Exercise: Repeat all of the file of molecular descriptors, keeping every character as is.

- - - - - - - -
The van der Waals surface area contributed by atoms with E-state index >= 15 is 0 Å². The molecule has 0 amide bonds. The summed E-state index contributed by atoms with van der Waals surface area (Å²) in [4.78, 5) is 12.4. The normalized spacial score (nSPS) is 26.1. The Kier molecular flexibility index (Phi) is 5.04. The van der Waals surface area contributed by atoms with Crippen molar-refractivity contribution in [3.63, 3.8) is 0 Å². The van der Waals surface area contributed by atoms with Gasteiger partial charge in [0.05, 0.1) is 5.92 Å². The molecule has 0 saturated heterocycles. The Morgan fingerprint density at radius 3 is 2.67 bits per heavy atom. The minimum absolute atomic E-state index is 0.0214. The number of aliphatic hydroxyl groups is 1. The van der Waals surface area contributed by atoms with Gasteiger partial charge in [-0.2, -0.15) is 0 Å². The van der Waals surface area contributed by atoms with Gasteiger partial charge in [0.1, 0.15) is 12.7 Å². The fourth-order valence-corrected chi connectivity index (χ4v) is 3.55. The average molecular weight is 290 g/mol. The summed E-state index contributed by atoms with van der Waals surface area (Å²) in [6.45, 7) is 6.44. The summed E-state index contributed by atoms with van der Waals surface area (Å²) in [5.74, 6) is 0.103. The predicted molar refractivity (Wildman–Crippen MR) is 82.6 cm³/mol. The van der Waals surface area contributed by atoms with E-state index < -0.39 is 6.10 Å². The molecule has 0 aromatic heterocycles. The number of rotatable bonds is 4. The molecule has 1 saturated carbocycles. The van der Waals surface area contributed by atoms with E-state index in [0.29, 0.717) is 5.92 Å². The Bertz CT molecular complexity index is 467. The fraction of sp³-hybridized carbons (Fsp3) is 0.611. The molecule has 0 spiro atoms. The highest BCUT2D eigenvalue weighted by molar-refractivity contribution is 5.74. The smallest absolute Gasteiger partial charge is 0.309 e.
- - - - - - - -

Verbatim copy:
The van der Waals surface area contributed by atoms with E-state index >= 15 is 0 Å². The molecule has 0 amide bonds. The summed E-state index contributed by atoms with van der Waals surface area (Å²) in [4.78, 5) is 12.4. The normalized spacial score (nSPS) is 26.1. The Kier molecular flexibility index (Phi) is 5.04. The van der Waals surface area contributed by atoms with Crippen molar-refractivity contribution in [3.63, 3.8) is 0 Å². The van der Waals surface area contributed by atoms with Gasteiger partial charge in [0.05, 0.1) is 5.92 Å². The molecule has 0 saturated heterocycles. The Morgan fingerprint density at radius 3 is 2.67 bits per heavy atom. The minimum absolute atomic E-state index is 0.0214. The number of aliphatic hydroxyl groups is 1. The van der Waals surface area contributed by atoms with Gasteiger partial charge in [-0.2, -0.15) is 0 Å². The van der Waals surface area contributed by atoms with Gasteiger partial charge in [0.1, 0.15) is 12.7 Å². The fourth-order valence-corrected chi connectivity index (χ4v) is 3.55. The average molecular weight is 290 g/mol. The summed E-state index contributed by atoms with van der Waals surface area (Å²) in [6.45, 7) is 6.44. The summed E-state index contributed by atoms with van der Waals surface area (Å²) in [5.74, 6) is 0.103. The predicted molar refractivity (Wildman–Crippen MR) is 82.6 cm³/mol. The van der Waals surface area contributed by atoms with E-state index < -0.39 is 6.10 Å². The molecule has 0 aromatic heterocycles. The number of rotatable bonds is 4. The molecule has 1 saturated carbocycles. The van der Waals surface area contributed by atoms with E-state index in [0.29, 0.717) is 5.92 Å². The Bertz CT molecular complexity index is 467. The fraction of sp³-hybridized carbons (Fsp3) is 0.611. The molecule has 0 spiro atoms. The highest BCUT2D eigenvalue weighted by molar-refractivity contribution is 5.74. The smallest absolute Gasteiger partial charge is 0.309 e.